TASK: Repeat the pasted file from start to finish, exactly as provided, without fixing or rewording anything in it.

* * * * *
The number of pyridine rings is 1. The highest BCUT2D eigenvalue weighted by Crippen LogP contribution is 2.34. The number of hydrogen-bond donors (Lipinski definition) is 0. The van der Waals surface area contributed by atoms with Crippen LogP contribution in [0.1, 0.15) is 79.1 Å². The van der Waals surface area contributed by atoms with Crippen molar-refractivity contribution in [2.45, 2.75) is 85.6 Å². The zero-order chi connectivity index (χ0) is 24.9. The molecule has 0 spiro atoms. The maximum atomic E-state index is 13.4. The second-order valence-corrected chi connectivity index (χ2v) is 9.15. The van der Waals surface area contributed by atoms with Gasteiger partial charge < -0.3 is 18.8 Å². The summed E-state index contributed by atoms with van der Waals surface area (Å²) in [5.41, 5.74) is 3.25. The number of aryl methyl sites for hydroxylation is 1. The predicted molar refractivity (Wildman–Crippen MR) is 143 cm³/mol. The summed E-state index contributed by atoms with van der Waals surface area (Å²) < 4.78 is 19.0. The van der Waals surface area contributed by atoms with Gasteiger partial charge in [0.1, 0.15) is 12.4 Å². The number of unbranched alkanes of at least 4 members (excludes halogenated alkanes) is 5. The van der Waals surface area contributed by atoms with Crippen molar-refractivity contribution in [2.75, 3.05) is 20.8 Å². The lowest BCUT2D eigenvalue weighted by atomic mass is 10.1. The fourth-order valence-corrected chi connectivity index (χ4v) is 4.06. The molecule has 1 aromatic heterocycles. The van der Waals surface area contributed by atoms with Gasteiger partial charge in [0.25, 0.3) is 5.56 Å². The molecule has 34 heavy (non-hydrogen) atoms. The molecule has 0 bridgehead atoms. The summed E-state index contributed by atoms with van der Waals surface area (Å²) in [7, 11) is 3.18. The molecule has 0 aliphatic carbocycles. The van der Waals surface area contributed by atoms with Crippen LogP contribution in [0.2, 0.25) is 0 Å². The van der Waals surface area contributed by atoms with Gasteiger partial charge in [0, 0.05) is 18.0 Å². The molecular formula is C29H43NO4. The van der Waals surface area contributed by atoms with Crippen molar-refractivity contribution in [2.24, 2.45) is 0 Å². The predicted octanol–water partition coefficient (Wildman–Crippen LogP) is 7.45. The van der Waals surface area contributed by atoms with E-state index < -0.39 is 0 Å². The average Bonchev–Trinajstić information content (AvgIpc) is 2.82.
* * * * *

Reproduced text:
The number of pyridine rings is 1. The highest BCUT2D eigenvalue weighted by Crippen LogP contribution is 2.34. The number of hydrogen-bond donors (Lipinski definition) is 0. The van der Waals surface area contributed by atoms with Crippen LogP contribution in [0.1, 0.15) is 79.1 Å². The van der Waals surface area contributed by atoms with Crippen molar-refractivity contribution in [2.45, 2.75) is 85.6 Å². The zero-order chi connectivity index (χ0) is 24.9. The molecule has 0 spiro atoms. The maximum atomic E-state index is 13.4. The second-order valence-corrected chi connectivity index (χ2v) is 9.15. The van der Waals surface area contributed by atoms with Gasteiger partial charge < -0.3 is 18.8 Å². The summed E-state index contributed by atoms with van der Waals surface area (Å²) in [5.41, 5.74) is 3.25. The number of aryl methyl sites for hydroxylation is 1. The predicted molar refractivity (Wildman–Crippen MR) is 143 cm³/mol. The summed E-state index contributed by atoms with van der Waals surface area (Å²) < 4.78 is 19.0. The van der Waals surface area contributed by atoms with Gasteiger partial charge in [0.1, 0.15) is 12.4 Å². The number of unbranched alkanes of at least 4 members (excludes halogenated alkanes) is 5. The van der Waals surface area contributed by atoms with Crippen molar-refractivity contribution in [2.75, 3.05) is 20.8 Å². The lowest BCUT2D eigenvalue weighted by atomic mass is 10.1. The fourth-order valence-corrected chi connectivity index (χ4v) is 4.06. The molecule has 1 aromatic heterocycles. The van der Waals surface area contributed by atoms with Gasteiger partial charge in [0.25, 0.3) is 5.56 Å². The molecule has 34 heavy (non-hydrogen) atoms. The molecule has 0 bridgehead atoms. The summed E-state index contributed by atoms with van der Waals surface area (Å²) in [7, 11) is 3.18. The molecule has 0 aliphatic carbocycles. The van der Waals surface area contributed by atoms with Crippen LogP contribution in [0.2, 0.25) is 0 Å². The van der Waals surface area contributed by atoms with Gasteiger partial charge in [0, 0.05) is 18.0 Å². The molecular formula is C29H43NO4. The van der Waals surface area contributed by atoms with Crippen molar-refractivity contribution in [2.24, 2.45) is 0 Å². The predicted octanol–water partition coefficient (Wildman–Crippen LogP) is 7.45. The van der Waals surface area contributed by atoms with E-state index < -0.39 is 0 Å². The average Bonchev–Trinajstić information content (AvgIpc) is 2.82.